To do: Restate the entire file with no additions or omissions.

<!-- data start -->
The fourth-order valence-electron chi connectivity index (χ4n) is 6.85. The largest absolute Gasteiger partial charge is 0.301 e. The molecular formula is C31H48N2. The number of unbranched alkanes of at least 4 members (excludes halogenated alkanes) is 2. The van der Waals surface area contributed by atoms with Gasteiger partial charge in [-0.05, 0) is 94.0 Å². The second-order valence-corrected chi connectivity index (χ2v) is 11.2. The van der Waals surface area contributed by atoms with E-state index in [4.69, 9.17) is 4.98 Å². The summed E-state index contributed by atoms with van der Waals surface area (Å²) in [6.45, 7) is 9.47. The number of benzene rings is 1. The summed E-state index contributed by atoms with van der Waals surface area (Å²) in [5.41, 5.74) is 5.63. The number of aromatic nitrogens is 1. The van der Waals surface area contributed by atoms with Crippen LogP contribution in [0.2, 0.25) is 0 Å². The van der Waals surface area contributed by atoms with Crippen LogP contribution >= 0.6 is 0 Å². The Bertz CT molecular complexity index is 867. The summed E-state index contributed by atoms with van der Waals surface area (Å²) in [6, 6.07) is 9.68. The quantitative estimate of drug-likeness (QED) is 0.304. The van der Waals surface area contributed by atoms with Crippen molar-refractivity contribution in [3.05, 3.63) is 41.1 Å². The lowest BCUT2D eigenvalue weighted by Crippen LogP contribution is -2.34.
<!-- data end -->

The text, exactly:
The fourth-order valence-electron chi connectivity index (χ4n) is 6.85. The largest absolute Gasteiger partial charge is 0.301 e. The molecular formula is C31H48N2. The number of unbranched alkanes of at least 4 members (excludes halogenated alkanes) is 2. The van der Waals surface area contributed by atoms with Gasteiger partial charge in [-0.05, 0) is 94.0 Å². The second-order valence-corrected chi connectivity index (χ2v) is 11.2. The van der Waals surface area contributed by atoms with E-state index in [4.69, 9.17) is 4.98 Å². The summed E-state index contributed by atoms with van der Waals surface area (Å²) in [6.45, 7) is 9.47. The number of benzene rings is 1. The summed E-state index contributed by atoms with van der Waals surface area (Å²) in [5.41, 5.74) is 5.63. The number of aromatic nitrogens is 1. The van der Waals surface area contributed by atoms with Crippen LogP contribution in [0.2, 0.25) is 0 Å². The van der Waals surface area contributed by atoms with Crippen LogP contribution >= 0.6 is 0 Å². The Bertz CT molecular complexity index is 867. The summed E-state index contributed by atoms with van der Waals surface area (Å²) in [6, 6.07) is 9.68. The quantitative estimate of drug-likeness (QED) is 0.304. The van der Waals surface area contributed by atoms with Crippen molar-refractivity contribution in [3.05, 3.63) is 41.1 Å². The lowest BCUT2D eigenvalue weighted by Crippen LogP contribution is -2.34.